Charities could miss out over Christmas unless Gift Aid procedures refined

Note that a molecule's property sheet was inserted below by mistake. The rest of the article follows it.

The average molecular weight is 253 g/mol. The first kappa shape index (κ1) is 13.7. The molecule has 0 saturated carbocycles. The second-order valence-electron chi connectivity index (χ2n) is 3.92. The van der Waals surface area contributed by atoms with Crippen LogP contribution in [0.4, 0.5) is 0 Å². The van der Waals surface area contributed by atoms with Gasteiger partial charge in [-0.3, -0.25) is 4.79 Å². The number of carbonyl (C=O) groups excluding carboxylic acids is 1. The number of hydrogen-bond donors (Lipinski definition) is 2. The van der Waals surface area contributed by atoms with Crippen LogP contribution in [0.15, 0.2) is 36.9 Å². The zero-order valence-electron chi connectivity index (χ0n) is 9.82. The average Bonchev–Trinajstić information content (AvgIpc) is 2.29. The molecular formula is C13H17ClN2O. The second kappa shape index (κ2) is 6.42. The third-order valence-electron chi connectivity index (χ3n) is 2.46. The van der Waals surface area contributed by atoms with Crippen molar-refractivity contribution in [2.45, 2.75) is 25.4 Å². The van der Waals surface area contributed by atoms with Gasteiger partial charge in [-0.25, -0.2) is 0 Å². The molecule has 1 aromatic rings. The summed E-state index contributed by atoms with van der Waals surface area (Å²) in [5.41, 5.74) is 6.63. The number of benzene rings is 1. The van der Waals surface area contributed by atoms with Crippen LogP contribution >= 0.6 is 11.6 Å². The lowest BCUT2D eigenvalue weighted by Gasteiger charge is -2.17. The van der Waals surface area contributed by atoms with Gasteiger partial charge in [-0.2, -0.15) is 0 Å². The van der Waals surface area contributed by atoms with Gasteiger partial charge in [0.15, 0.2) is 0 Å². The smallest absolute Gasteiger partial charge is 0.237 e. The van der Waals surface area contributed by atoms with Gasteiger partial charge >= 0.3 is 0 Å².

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Many will be looking to clean out and revamp their homes over the Christmas and New Year period, and along with the usual bags of clothes, toys and other commonly donated items, many will want to donate furniture too. Furniture donations – usually more valuable than others – can dramatically improve a charity’s income (especially with a 25% Gift Aid return available from the government), but only where donator state that they are happy for Gift Aid to be applied to the item; otherwise the charity will be unable to claim back the extra income. As furniture stores rise in popularity with charities, so too rises concern that a lack of appropriate procedures for claiming Gift Aid is causing many charities to miss out on a substantial amount of revenue helpful site.  Alastair says of the matter: “The pressure is placed on delivery drivers to ask donors for a signature to confirm Gift Aid on the item… This isn’t practical as delivery drivers are often volunteers and sometimes people aren’t around when the items are collected.” We advise charities to improve the knowledge and training of the staff who are responsible for the first stage of collection; giving them a standard set of questions to ask in order to simplify the Gift Aid process. If permission is given (and most people are more than happy to have Gift Aid applied to their donations), we advise the charity to complete a Gift Aid declaration form right there and then, to be signed on collection; Gift Aid barcodes can then be attached to the items and GA forms in order to ensure that the two remain linked. “It’s so important for charities to brief their volunteers on the Gift Aid process,” Alastair recommends, “so that they can feel confident asking the right questions at the right time… it is frustrating to think that many will miss out on income over the Christmas and New Year period that could make a huge difference in 2015/2016.”